One could argue that this setup bears similarities to “hookup culture,” which encourages people (especially young people) to engage in uncommitted sexual encounters with others who are not their romantic partners. Sociologists at Clemson University surveyed over ten thousand students and found that around two-thirds of the participants engaged in hookups on an irregular basis. A similar study by Vrangalova found that 37% of participants engaged in hookups to gain a greater sense of autonomy or self-esteem.
Coupling this with the fact that the average marrying age has increased by about 6 to 8 years over the last century demonstrates the validity of Huxley’s predictions; the desire to settle down and start a family is no longer as great a priority in this more sexually liberated age.
Rise of Antidepressants
The dystopia of “Brave New World” prioritizes endless pleasure and positivity above all else, so it’s only natural that people would require something to suppress their negative emotions. “Soma” is a mass-distributed drug that “cures” users of their negative feelings; sadness, anger and stress are no longer viewed as normal since they can be easily culled from the system.
Huxley — who famously experimented with psychedelics while writing “The Doors of Perception” — provides commentary on prescription medication that has become especially relevant in an age of skyrocketing antidepressant use. As of 2016, one in six Americans reportedly use antidepressants; that’s approximately 54 million people in the U.S. alone.
However, this rise in prescriptions is not necessarily indicative of a rise in depression. Oftentimes, these medications are prescribed to patients who don’t have a psychiatric diagnosis. Doctors may use antidepressants to treat other conditions like anxiety, insomnia and even ADHD.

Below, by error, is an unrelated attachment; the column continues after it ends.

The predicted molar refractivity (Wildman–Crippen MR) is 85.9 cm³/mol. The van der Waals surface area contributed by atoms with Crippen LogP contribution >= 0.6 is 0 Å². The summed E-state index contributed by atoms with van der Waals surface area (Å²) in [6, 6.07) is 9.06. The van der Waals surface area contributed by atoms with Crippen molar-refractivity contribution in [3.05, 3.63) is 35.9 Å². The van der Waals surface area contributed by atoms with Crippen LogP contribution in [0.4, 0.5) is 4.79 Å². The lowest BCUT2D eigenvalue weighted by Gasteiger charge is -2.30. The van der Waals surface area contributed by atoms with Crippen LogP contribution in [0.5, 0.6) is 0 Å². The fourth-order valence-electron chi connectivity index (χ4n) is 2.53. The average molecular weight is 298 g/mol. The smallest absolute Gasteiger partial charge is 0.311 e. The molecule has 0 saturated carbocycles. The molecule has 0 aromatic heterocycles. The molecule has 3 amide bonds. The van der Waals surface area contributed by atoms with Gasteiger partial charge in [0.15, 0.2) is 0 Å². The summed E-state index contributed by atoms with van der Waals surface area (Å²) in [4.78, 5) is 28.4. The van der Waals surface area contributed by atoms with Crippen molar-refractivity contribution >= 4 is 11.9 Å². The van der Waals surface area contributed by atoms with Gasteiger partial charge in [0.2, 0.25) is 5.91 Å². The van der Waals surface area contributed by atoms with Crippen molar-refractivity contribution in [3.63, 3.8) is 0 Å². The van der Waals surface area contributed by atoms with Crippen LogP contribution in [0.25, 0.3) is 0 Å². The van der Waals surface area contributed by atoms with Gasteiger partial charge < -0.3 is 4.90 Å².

“It’s unknown whether the drug is going to be effective because it’s never been studied,” warns Dr. Robyn Tamblyn of McGill University. “These doctors are prescribing in the dark.”
Like Soma, antidepressants are used to control a wide variety of conditions and emotions. What was once a last resort is gradually becoming a first response. Huxley predicted a future in which medications of this sort would be commonplace, and he wasn’t far off based on the statistics.
Fact or Fiction?
Of course, these parallels between “Brave New World” and our own do not mean that we’re living in the exact dystopia that Aldous Huxley predicted. After all, novels of this sort are meant to demonstrate what “could be” as opposed to “what currently is.” It remains a fascinating read for a number of reasons, not the least of which is that many of Huxley’s now decades-old predictions for the future are gradually coming to pass (though, not in the precise ways he envisioned).
He admittedly missed the mark with the “zippicamiknicks,” which have still yet to be invented. But who knows? “Brave New World” takes place in 632 A.F. (After Ford), otherwise known as 2450, so there’s still time. This entire article is evidence of Huxley’s ability to see around the curve, so perhaps we shouldn’t doubt him.